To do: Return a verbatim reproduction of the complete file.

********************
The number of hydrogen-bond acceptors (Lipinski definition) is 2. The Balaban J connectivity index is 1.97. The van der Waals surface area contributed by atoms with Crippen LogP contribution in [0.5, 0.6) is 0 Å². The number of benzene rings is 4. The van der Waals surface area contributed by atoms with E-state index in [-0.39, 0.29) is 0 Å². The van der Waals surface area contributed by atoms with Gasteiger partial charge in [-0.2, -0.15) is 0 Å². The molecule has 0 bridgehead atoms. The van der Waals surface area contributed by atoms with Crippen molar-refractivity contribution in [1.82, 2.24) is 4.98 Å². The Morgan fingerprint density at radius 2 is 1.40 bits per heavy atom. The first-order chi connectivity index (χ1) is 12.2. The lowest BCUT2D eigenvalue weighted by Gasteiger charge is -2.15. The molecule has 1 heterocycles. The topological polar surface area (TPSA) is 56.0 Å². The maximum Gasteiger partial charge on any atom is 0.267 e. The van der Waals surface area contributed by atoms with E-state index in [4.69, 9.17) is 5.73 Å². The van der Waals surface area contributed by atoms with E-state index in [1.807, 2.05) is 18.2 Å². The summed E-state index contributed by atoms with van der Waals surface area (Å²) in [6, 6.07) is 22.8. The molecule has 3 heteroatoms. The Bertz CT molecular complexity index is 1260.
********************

The number of hydrogen-bond acceptors (Lipinski definition) is 2. The Balaban J connectivity index is 1.97. The van der Waals surface area contributed by atoms with Crippen LogP contribution in [0.5, 0.6) is 0 Å². The number of benzene rings is 4. The van der Waals surface area contributed by atoms with E-state index in [-0.39, 0.29) is 0 Å². The van der Waals surface area contributed by atoms with Gasteiger partial charge in [-0.2, -0.15) is 0 Å². The molecule has 0 bridgehead atoms. The van der Waals surface area contributed by atoms with Crippen molar-refractivity contribution in [1.82, 2.24) is 4.98 Å². The Morgan fingerprint density at radius 2 is 1.40 bits per heavy atom. The first-order chi connectivity index (χ1) is 12.2. The lowest BCUT2D eigenvalue weighted by Gasteiger charge is -2.15. The molecule has 1 heterocycles. The topological polar surface area (TPSA) is 56.0 Å². The maximum Gasteiger partial charge on any atom is 0.267 e. The van der Waals surface area contributed by atoms with E-state index in [4.69, 9.17) is 5.73 Å². The van der Waals surface area contributed by atoms with E-state index in [1.807, 2.05) is 18.2 Å². The summed E-state index contributed by atoms with van der Waals surface area (Å²) in [6, 6.07) is 22.8. The molecule has 3 heteroatoms. The Bertz CT molecular complexity index is 1260.